KATHMANDU, March 3: The government is negotiating the preferential trade agreement (PTA) with Bangladesh, persuading Bangladesh to remove an array of duties and charges that it levies over and above basic customs duties on products of export. Ministry of Industry, Commerce and Supplies (MoICS) and South Asia Watch on Trade, Economics and Environment (SAWTEE) jointly organized a program on Sunday on Nepal-Bangladesh trade and connectivity.
According to Posh Raj Pandey, chairman of SAWTEE, PTA is particularly necessary to remove an array of high tariff and para-tariff barriers in Bangladesh on goods of export from Nepal.
Kishore Pradhan, Vice-President of Federation of Nepalese Chambers of Commerce and Industry (FNCCI) said that, “Nepal's priority should be to get concessions on products where Bhutan has already secured concessions from Bangladesh. Delays in releasing letter-of-credit payments from the Bangladeshi side should also be addressed.”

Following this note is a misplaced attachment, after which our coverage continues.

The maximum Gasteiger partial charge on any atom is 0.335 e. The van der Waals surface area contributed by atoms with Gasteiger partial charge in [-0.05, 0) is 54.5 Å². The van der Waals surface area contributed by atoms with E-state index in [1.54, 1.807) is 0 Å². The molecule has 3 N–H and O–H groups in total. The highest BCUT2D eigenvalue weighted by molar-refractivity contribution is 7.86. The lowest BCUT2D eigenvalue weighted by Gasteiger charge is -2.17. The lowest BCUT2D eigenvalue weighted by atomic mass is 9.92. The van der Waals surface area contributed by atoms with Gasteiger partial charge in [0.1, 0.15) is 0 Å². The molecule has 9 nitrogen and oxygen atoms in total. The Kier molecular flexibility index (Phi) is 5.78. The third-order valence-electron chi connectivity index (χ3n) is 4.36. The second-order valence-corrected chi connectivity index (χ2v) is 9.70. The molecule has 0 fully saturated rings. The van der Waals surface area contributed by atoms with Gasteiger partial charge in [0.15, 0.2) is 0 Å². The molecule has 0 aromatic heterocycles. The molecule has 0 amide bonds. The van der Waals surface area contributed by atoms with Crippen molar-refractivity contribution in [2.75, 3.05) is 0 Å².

While basic tariffs in Bangladesh average 25 percent on agricultural and food products of interest to Nepal, para-tariffs raise the total border tax rate to more than 90 percent on key products.
Navraj Dhakal, Joint Secretary of MoICS, said “Government has its sights set on securing concessions on around 20 products, adding that the goal is to have a 'package deal' that addresses not just tariff barriers but also para-tariff barriers, besides issues concerning standards, customs valuation and business visa, among others.”
Traders exporting to Bangladesh have called for a provision for visa-on-arrival for Nepalis entering Bangladesh via the land route. They also urged the Nepal government to ensure better transit-transport connectivity between Bangladesh and Nepal, pointing out that the Fulbari-Bangalabandh route, originally meant for Nepal-Bangladesh trade, has become congested as it now has to also serve Bhutan-Bangladesh trade and India-Bangladesh trade, with Bhutanese cargo getting priority in clearance.